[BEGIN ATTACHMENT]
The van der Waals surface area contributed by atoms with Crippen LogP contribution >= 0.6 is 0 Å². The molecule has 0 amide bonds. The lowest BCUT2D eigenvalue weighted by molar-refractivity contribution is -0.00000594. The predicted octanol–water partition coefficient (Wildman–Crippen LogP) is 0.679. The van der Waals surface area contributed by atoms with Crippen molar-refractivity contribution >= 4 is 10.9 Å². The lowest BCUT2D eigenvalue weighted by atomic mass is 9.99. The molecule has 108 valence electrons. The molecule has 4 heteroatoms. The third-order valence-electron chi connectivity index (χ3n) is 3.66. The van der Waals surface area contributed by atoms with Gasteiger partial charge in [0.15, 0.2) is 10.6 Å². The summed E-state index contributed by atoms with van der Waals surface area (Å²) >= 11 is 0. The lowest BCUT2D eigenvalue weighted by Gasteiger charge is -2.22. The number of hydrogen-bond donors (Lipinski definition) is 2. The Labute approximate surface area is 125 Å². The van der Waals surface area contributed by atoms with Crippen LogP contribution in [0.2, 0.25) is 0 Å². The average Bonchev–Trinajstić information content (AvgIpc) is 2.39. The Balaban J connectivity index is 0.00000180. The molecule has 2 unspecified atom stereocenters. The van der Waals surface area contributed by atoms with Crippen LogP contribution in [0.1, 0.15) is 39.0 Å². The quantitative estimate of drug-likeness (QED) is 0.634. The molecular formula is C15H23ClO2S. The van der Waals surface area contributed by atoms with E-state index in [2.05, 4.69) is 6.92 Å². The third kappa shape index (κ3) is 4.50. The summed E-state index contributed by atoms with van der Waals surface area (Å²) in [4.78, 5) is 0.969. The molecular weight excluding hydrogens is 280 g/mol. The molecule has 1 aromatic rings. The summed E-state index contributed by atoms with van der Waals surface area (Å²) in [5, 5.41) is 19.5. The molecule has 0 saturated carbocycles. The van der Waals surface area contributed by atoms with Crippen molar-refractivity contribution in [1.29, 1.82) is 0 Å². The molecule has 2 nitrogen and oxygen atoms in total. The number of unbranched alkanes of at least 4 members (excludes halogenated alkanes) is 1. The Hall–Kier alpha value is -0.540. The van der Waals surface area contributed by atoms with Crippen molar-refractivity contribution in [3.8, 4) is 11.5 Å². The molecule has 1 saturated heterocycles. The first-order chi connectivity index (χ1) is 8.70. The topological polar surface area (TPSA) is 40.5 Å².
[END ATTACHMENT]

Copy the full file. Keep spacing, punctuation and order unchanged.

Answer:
The van der Waals surface area contributed by atoms with Crippen LogP contribution >= 0.6 is 0 Å². The molecule has 0 amide bonds. The lowest BCUT2D eigenvalue weighted by molar-refractivity contribution is -0.00000594. The predicted octanol–water partition coefficient (Wildman–Crippen LogP) is 0.679. The van der Waals surface area contributed by atoms with Crippen molar-refractivity contribution >= 4 is 10.9 Å². The lowest BCUT2D eigenvalue weighted by atomic mass is 9.99. The molecule has 108 valence electrons. The molecule has 4 heteroatoms. The third-order valence-electron chi connectivity index (χ3n) is 3.66. The van der Waals surface area contributed by atoms with Gasteiger partial charge in [0.15, 0.2) is 10.6 Å². The summed E-state index contributed by atoms with van der Waals surface area (Å²) >= 11 is 0. The lowest BCUT2D eigenvalue weighted by Gasteiger charge is -2.22. The number of hydrogen-bond donors (Lipinski definition) is 2. The Labute approximate surface area is 125 Å². The van der Waals surface area contributed by atoms with Crippen LogP contribution in [0.2, 0.25) is 0 Å². The average Bonchev–Trinajstić information content (AvgIpc) is 2.39. The Balaban J connectivity index is 0.00000180. The molecule has 2 unspecified atom stereocenters. The van der Waals surface area contributed by atoms with Crippen LogP contribution in [0.1, 0.15) is 39.0 Å². The quantitative estimate of drug-likeness (QED) is 0.634. The molecular formula is C15H23ClO2S. The van der Waals surface area contributed by atoms with E-state index in [2.05, 4.69) is 6.92 Å². The third kappa shape index (κ3) is 4.50. The summed E-state index contributed by atoms with van der Waals surface area (Å²) in [4.78, 5) is 0.969. The molecular weight excluding hydrogens is 280 g/mol. The molecule has 1 aromatic rings. The summed E-state index contributed by atoms with van der Waals surface area (Å²) in [5, 5.41) is 19.5. The molecule has 0 saturated carbocycles. The van der Waals surface area contributed by atoms with Crippen molar-refractivity contribution in [1.29, 1.82) is 0 Å². The molecule has 2 nitrogen and oxygen atoms in total. The number of unbranched alkanes of at least 4 members (excludes halogenated alkanes) is 1. The Hall–Kier alpha value is -0.540. The van der Waals surface area contributed by atoms with Crippen molar-refractivity contribution in [3.8, 4) is 11.5 Å². The molecule has 1 saturated heterocycles. The first-order chi connectivity index (χ1) is 8.70. The topological polar surface area (TPSA) is 40.5 Å².